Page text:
Sunday, 14 March 2010
A day at the beach
The interaction of sea against shore fascinates me. I think it appeals to most people. There is something primal about standing on a shore and feeling, hearing, tasting the waves as they roll in.
The water sculpts the land and the rocks near the shore to create peaks and valleys and it carves out openings, eventually collapsing rock til it returns to sand once more.
I have revisited this pastel that I did a couple of years ago of a stone archway on Laguna Beach in California. The action of surf against what looks to be a fairly sandy stone created an archway through it. What it doesn't show is the scale of this arch. Its large enough for 2 people to walk through easily.
I wasn't satisfied with the first pastel, so went back and reworked it a little. I wanted to intensify the colours in the rocks against the blue sky and now I think the piece is about where I want it to be. I'm not proficient in pastel simply because I haven't used it enough. I enjoy it when I do, so perhaps I should be picking it up more often.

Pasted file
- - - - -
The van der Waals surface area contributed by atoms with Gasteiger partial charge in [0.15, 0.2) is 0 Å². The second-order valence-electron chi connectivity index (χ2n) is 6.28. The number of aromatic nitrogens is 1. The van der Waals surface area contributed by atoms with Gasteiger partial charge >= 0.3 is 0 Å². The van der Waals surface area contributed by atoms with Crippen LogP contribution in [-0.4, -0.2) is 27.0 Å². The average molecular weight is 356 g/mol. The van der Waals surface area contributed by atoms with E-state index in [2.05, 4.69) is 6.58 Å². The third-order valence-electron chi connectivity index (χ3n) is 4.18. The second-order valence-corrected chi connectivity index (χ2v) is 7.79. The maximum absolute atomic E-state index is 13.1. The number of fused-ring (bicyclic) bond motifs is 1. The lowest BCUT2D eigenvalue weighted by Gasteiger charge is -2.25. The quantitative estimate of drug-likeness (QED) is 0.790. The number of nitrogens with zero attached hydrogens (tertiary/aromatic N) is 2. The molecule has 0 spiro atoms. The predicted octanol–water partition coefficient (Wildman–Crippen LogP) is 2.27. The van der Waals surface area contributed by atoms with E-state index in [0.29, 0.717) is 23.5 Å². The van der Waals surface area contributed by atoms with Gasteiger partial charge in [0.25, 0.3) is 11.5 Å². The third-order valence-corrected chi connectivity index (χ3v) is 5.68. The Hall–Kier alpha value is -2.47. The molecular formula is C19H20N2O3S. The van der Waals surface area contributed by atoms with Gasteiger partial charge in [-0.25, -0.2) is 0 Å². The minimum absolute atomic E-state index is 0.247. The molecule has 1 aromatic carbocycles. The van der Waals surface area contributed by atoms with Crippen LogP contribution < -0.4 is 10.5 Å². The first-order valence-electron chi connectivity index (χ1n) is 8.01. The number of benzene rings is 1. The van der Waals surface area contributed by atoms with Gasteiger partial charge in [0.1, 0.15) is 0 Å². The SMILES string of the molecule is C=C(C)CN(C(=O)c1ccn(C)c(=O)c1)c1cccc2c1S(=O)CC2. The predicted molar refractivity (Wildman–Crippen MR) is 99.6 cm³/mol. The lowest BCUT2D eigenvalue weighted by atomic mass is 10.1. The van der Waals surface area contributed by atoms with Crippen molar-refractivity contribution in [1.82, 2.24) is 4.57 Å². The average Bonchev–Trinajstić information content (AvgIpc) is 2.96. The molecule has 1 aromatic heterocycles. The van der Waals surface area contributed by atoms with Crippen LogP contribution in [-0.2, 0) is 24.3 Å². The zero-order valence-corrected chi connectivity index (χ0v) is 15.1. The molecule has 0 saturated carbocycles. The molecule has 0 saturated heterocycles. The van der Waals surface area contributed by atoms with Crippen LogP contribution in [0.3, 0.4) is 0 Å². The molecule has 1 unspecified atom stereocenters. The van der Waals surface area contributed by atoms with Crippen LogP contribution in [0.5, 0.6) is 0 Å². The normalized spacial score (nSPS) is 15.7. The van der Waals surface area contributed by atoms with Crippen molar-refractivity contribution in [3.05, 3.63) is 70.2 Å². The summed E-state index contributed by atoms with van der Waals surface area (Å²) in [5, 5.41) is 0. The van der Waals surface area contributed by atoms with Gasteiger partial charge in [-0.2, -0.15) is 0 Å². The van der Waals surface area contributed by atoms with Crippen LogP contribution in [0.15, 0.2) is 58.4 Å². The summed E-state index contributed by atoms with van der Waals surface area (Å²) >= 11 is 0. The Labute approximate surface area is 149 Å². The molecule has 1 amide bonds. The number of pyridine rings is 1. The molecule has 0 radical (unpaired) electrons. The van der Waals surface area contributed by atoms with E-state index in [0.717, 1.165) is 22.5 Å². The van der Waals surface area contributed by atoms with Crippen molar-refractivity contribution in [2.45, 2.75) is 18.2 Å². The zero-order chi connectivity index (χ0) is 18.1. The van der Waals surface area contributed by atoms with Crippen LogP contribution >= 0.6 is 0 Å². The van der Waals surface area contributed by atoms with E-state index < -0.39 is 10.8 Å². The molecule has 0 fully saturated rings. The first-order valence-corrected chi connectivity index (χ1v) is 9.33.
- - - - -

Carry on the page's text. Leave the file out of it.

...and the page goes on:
There is benefit in revisiting a piece and creating it in several mediums. There is always something new to learn with each visit. I have recently created another painting of this view in oils which is on my blog and am considering a full size charcoal piece of it also.
And more explorations of the ocean on rocks with my digital sketch using the program that Vivien mentioned yesterday in her post. It is a very useful way of dropping quick ideas as thumbnails for future use. Yes, I could have used paper, but this way is even quicker. This is from an image taken at Topsail Beach last month. Watching the waves wash over these rocks is an endless pastime for me. Bell Island and Kelly's Island are in the distant background. Bell Island is still inhabited and was once famous for its mines, now more as a tourist destination, as the mines closed in 1949.